|Quoting OPNLguy (Reply 21):|
Looks like we're back to having 2 different explanations...
From "Howard Hughes' Airline an Informal History of TWA"
"Despite the inevitable occasional friction between an airline and an aircraft manufacturer, TWA and Boeing have always felt mutual admiration. This was evidenced perfectly during the aftermath of the August 29, 1969, hijacking of a TWA flight between Rome and Athens. The hijackers, two Palestinian terrorists, forced Capt. Dean Carter to land at Damascus, Syria, and after everyone was off the plane they blew off the nose with a bomb. Syrian authorities arranged for the passengers and crew to be flown out, except for two Israeli citizens who were on the plane, and Carter refused to leave as long as they were in custody.
Bill Meador, advised in Kansas City that the airplane could be salvaged, contacted Boeing after ascertaining the extent of the damage to the nose. Boeing diverted a nearly completed 707 nose section from its assembly line and stuffed in the wiring, plumbing and instrumentation that fitted TWA's specifications. Wiring and plumbing components were left extra long so the could be pruned later to the required lengths. The nose, mounted in a special jig, was loaded on a "Pregnant Guppy"-an old Stratocruiser modified to carry oversized cargo and looking for all the world like a huge whale with wings. Meanwhile, Meador sent John Geyser of his engineering staff and seven other technicians to Damascus.
It took the Guppy almost nine days to reach Syria. It first ran into headwind delay over the North Atlantic and the weary crew finally decided to take a more southernly route, via Santa Maria in the Azores. TWA had arranged for fast clearances at the various refueling stops over the original route but wasn't advised that the route had been changed until Meador got a cable from Madrid-"There's a strange airplane here claiming to be working for TWA and the want full service for which we have no authorization.
"Give them anything they need and get them on their way fast," Meador cabled back. Meador continues his own account of the Guppy's odyssey.
I heaved a sigh of relief, figuring it was downhill the rest of the way to Damascus. Next thing we knew, we got a wire from Palermo, Sicily-one engine had blown a jug and their repair kit didn't have the right spare parts. They had tried to contact a Pratt and Whitney representative, but that was a little hard to do on a Saturday afternoon in Palermo. We started telephoning around and finally found that spare parts were available at Israeli Aircraft Industries in Tel Aviv. The fellow who located the parts wired Rome that they would be on an El Al flight into Rome and should be flown over to Sicily as soon as possible.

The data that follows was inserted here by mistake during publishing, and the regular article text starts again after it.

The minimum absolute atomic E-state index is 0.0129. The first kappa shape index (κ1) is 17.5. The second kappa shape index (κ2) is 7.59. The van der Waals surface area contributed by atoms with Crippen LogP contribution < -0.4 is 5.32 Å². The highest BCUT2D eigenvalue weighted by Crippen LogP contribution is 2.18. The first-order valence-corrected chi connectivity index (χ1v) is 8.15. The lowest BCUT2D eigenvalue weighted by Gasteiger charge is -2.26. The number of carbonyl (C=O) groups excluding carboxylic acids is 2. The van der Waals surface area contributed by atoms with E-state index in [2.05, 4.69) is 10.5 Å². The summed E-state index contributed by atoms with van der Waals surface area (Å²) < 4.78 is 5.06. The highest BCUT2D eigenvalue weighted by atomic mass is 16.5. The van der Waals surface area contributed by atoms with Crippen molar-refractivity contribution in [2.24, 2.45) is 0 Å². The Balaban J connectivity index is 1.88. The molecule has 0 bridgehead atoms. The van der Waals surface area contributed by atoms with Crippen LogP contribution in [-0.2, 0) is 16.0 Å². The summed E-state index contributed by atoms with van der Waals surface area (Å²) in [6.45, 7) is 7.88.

Now we had another problem. We had to let our people in Damascus know what was happening, but we didn't dare mention that Israel and El Al were involved. So the wire we sent to Geyser said the Guppy's parts were on TWA 840 from New York to Rome. John knew instantly that the wire was a cover-up for the benefit of the Syrians.
By now, Boeing had sent fifty-eight technicians to Damascus who were waiting around for the Guppy to arrive. They weren't sitting on their duffs, though. The minute they got to Damascus they started preparing the fuselage for mating to the new section. There was a production break near the forward passenger entry door where the new nose would fit. They cleaned up all the debris and torn metal from that area and jacked up the fuselage, then cut away the old cockpit section at the production break. When the nose finally arrived, they just wheeled it up on a dolly and started welding. It took almost four weeks to connect all the instruments, wiring and hydraulic plumbing.
Geyser didn't have very good communications with us in Kansas City out of Damascus, so Dick Wilson, who was our vice-president in Paris at the time, flew to Syria several times to maintain liaison between John and TWA. He'd fly to Damascus, confer with Geyser and the Boeing people, an then go back to Paris where he'd call us and relay messages.
The Syrians, despite all the diplomatic ramifications, treated us royally. They went out of their way to be kind and gave us all sorts of help. They was only one unpleasant incident involving a Boeing mechanic who started taking pictures of the airport, including a shot of the gun emplacement a hundred yards from our plane. Boeing had briefed its people thoroughly about not taking photographs but this one guy didn't get the message and Geyser nearly had a coronary when it happened. The authorities confiscated the film and gave the mechanic twenty-four hours to leave the country.
TWA sent a flight test crew to Damascus headed by Capt. Lofton Crow, but it was decided to make only one flight out of there-to Rome, where TWA had excellent maintenance facilities and personnel who could check over the repaired 707. It left Damascus carrying Carter and the two Jewish passengers, flew to Rome for a thorough inspection, and then returned to Kansas City where it was examined again before returning to service.
For psychological reasons, TWA changed the aircraft's serial number so no crew member would know he was flying in the patched 707 "with the nose job." Then Meador very quietly had the number changed a second time just in case anyone had caught onto the first switch. One day he encountered a captain who teased him about all the secrecy.
"You thought you were pretty smart, changing that number," he said. "I found out what the new tail number is just by checking the FAA records in Oklahoma City."
"That so?" Meador said. "Have you ever seen in or flown it?"
"No, I've been watching for it, but I haven't seen it yet."
Meador just smiled. "I didn't have the heart to tell him," he chuckles, "that he had just walked off that same airplane."
Ok I'm tired from typing now, but I thought it was an interesting story.
[Edited 2007-03-12 05:43:10]
[Edited 2007-03-12 05:47:21]